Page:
August 11, 2022


Women are often seen as the economically disadvantaged partner in some marriages where, for reasons as agreed to between the spouses, women quit their jobs and become homemakers (which includes staying at home to take care of the children and other household functions). Unfortunately, this economic disproportion often plays a huge role when parties decide to get divorced, sometimes leaving women financially stranded.

This is more relevant in marriages that are out of community of property excluding the accrual system where each party retains and leaves the marriage upon divorce with their separate estates that they grew throughout the marriage. This means that women who entered into a marriage out of community of property without the accrual system, leave the marriage without any assets despite their contribution towards the other spouse's financial growth.

The Divorce Act provides limited relief

Section 7(3)(a) of the Divorce Act 70 of 1979 (“Divorce Act”) comes to the rescue by giving the court, during divorce proceedings, the discretion to redistribute the separate estates between the two spouses to relieve any unfairness towards one of the spouses (“redistribution order”). The spouse who asks for the redistribution order must prove that s/he contributed during the marriage to the maintenance or the growth of the other spouse's estate, for example, through the rendering of services and saving expenses.

However, this redistribution order can only be applied in cases of a marriage entered into out of community of property without the accrual system before 1 November 1984. Which means that spouses in similar positions who got married after this date, do not get the same protection under the law.

Application to declare section 7(3)(a) of the Divorce Act invalid

Section 7(3)(a) of the Divorce Act came under the magnifying glass in the High Court (“HC”) case of K G v Minister of Home Affairs and Others (2022) ZAGPPHC 3 (11 May 2022) where the wife disputed the constitutional validity of this section.

The wife and her husband were married out of community of property, excluding the accrual system, in March 1988. During divorce proceedings, she approached the HC to declare this section unconstitutional and invalid to the extent that it excludes marriages out of community of property, excluding the accrual system, that were entered into after 1 November 1984.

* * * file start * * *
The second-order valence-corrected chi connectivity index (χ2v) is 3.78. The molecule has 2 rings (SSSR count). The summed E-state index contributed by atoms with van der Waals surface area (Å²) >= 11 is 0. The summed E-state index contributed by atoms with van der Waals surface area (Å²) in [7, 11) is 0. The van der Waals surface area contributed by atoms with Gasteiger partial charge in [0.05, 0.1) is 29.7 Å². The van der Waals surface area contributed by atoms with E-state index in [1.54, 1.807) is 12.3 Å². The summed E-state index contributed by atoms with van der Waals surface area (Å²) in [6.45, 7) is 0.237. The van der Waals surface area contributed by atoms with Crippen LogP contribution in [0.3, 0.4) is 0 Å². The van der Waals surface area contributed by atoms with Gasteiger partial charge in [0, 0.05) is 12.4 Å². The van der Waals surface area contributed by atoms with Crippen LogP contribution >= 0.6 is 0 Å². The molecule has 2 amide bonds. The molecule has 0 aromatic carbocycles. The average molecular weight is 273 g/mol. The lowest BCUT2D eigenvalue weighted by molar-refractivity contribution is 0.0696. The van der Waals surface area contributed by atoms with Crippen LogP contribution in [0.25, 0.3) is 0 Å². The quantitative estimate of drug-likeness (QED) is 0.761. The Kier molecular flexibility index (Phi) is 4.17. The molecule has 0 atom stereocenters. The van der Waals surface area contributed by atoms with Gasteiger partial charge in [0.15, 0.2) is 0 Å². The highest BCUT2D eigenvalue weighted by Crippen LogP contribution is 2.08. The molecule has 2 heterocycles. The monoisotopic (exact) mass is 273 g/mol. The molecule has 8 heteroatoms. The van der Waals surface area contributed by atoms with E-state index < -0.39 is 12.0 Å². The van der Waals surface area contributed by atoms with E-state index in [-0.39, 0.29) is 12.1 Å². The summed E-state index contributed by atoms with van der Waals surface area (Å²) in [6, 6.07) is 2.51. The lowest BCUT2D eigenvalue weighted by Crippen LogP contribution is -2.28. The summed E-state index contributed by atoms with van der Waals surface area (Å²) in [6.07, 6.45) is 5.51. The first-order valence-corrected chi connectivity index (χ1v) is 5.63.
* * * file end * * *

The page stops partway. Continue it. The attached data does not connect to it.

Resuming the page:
The basis of her argument was that the section infringed her right to equality under section 9 of the Constitution and amounted to unfair discrimination between spouses married before and after 1 November 1984.

In this case, the wife contributed towards the marriage and her husband's wealth that was attained throughout the marriage, through her support (energy and time) as a homemaker. However, just because they got married in 1988, she does not qualify for the relief under section 7 of the Divorce Act.

The HC considered arguments that spouses who cannot benefit from a redistribution order under section 7 of the Divorce Act, can still apply for spousal maintenance to be paid after the divorce. Judge van der Schyff provided the following in her judgment:

“Everyone has an inherent dignity and the right to have their dignity respected and protected. An economically disadvantaged party's dignity is implicitly impaired when that party's contribution made on the basis of the marriage is not recognised and he or she is left to claim maintenance alone.”

After considering all the facts and circumstances, the HC declared that section 7(3)(a) of the Divorce Act is inconsistent with the Constitution and invalid to the extent that the provision limits its application to only marriages entered into before 1 November 1984. This has the effect that spouses married out of community of property, without the accrual system, can apply for a redistribution order if they comply with the requirements, regardless of when they entered into the marriage.

This declaration is currently referred to the Constitutional Court for confirmation and does not immediately come into effect. Should the Constitutional Court confirm the invalidity of section 7(3)(a) of the Divorce Act, it will not have any binding effect on previous divorces and will only impact future divorces. 


This judgment appears to be a significant win for married women who are economically disadvantaged in marriages. Women married out of community of property and without the accrual system might soon benefit upon divorce from their husband's assets if they comply with the requirements under the Divorce Act. It must, however, be noted that this judgment and the Divorce Act refer to a “party” and does not limit the right upon a specific gender. This means that in the case where the husband is the economically disadvantaged party, he may equally benefit from the relief provided. 

Did you know… In certain instances, you can apply for assets to be redistributed upon divorce where spouses had separate estates due to being married out of community of property.